With my riches from the Mountain Catacombs, I stocked up on more hit points and spells and headed for the Dungeon of Doom. It was pretty much the same as the Catacombs: 8 levels of 14 x 14 squares each, full of the same types of objects and monsters.

This bastard can steal thousands of gold pieces. He gets fireballed.

It took me about 3 hours to navigate, but it would have taken me longer if I'd tried to map every level. On the bottom level, I found a diamond ring that I assume I need to enter Mantor's Mountain.

         
When I got out, I found that lances and magic shields had become available in the weapon and armor shops.

A few other notes:

  • You need a rope & hooks to climb and descend the holes in the floors and ceilings. At least, you need them to climb safely. At one point in the Dungeon of Doom, I forgot to search a corridor and ended up falling through four consecutive levels.

And that's why you always search before walking down a corridor.
       
  • Early in my dungeon explorations, I found a compass. (H)olding it makes navigation a little easier.
  • Enemies don't drop gold in the dungeons.
  • I'm pretty sure enemies respawn in the dungeon levels. I was never able to clear them. They get stuck behind walls easily, but some of the more open dungeon levels were a nightmare. I might face stacks of 6-8 enemies at a time.
  • You can't flee from enemies by going up or down stairs and pits. They follow you.
  • (R)ob exists as a command in dungeons, but it doesn't seem to do anything different than "unlock."
  • When entering the towns on the Land of Evil, the game occasionally says, "Please wait. Entrance inspection" and loading takes longer. I have no idea what this is about.

I suppose the next step is to take on Mantor. At least, that's what Mesron says:


But I remember doing this prematurely in Questron II and finding that I didn't have enough hit points and other resources when I reached the endgame area, so I'm going to spend some time looting Level 1 of the dungeons for gold and hit points before heading off to face Mantor. I hope 50,000 hit points is enough; I'll set my target for that, and 99 of each spell.

My character at the end of this session.

Time so far: 11 hours
Reload count: 10


33 comments:

  1. This game sounds much better written than others of its time! The plot is sensibly divided into parts that have gates, and the experience seems to change during gameplay instead of being the same monotonic grinding mechanic all the time. If I did not see the graphics, I could believe you were writing about a very recent game in gameplay experience.

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  2. " I was done with those random wilderness encounters."

    I still have to wonder why you like Ultima 5 so much :D ;)

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    1. I know you're kidding, but there's a huge difference The random encounters in U5 actually provide experience and help level the character. You also need the gold from them more than you need the gold from random Questron encounters (particularly since, in Q, you don't make enough gold to compensate for the hit points you lose).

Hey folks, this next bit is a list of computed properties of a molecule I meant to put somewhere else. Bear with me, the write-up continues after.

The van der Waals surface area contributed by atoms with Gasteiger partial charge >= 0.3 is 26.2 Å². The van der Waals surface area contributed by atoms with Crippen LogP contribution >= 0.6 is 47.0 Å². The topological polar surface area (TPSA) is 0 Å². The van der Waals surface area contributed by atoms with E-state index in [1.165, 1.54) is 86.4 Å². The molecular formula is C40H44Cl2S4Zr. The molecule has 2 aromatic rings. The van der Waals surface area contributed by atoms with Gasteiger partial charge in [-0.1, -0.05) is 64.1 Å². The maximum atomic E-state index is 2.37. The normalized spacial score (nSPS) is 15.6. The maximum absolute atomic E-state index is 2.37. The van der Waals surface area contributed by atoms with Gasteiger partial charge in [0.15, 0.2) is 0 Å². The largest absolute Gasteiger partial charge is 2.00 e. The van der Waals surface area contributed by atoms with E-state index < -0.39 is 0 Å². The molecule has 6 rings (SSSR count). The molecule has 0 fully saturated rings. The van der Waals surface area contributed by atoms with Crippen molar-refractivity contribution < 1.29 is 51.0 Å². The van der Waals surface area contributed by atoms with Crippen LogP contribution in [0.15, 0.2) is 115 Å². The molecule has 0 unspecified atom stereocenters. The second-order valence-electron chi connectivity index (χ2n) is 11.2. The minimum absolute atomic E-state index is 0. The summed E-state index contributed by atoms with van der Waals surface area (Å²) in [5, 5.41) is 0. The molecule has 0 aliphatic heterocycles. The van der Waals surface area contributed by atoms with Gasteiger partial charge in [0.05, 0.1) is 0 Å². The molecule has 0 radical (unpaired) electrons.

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    2. You can also avoid random encounters in U5 pretty easily, even without the magic carpet.

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  3. Hey, you've met Acid Jelly! The distant cousins of Acid Peanut Butter (I'm not freaking joking, by the way)!

    Also, I remembered looking at that God Of Thunder art and thought to my young self back then that I could do better than that.

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    1. I'm a horrible artist, but yes, I think I could probably improve upon the "God of Thunder."

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    2. The God of Thunder looks like an early-era Kingdom of Loathing enemy.

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  4. Questron is interesting in that, while it's like Ultima 1 and 2, it also feels sort of JRPG-ish from your description. The classic JRPG is basically a series of gated areas, where each one has better weapons/spells/items, higher exp/gold rewards, and tougher enemies. I don't really have any theory connecting the two or anything. Just mildly interesting I suppose.

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    1. That's probably a useful designation for RPGs. Whether one is hard-gated, soft-gated (usually via hard foes) or not really gated.

      Most games employ some sort of hard-gating, but when used sparingly it doesn't feel intrusive.

      Some games have such severe soft gating that it takes away a lot of the immersion - MMOs are probably the worst offenders, but also games like Borderlands and certain JRPGs

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    2. Obviously, the best JRPGs avoid making it too painful or obvious. But I can remember a few... Lufia 2 being a great example, where it was literally, "Enter area, explore town, upgrade stuff, explore local dungeon, get THANG dude-from-town needs, enter new area...."

      Thing is, Lufia 2 is actually a pretty great game, but it's just ridiculous on that front. It definitely knocks a few points off.

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    3. Gothic and Gothic 2 did a great job with soft-gating. An area might have a few obvious ways to get into it, and typically a foe of a certain caliber guarding each entrance. Once inside an area, however, the challenges varied. If you could power through a single tough opponent, you might be rewarded with higher tier gear than you would otherwise have access to. The Witcher 3 recently took a similar approach.

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    4. Yeah, Witcher 3 seems to have done a great job with this.

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  5. picture of god of thunder is really unfortunate, because i can't think any other one word description than "cute"

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    1. He looks like a very angry Moomin.

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    2. still cute

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    3. More like an electrified moomin IMHO.

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  6. Here's a free tip: buy a huge pile of hit points before the final dungeon and then skip all the hit point coffins on the way down.

    -j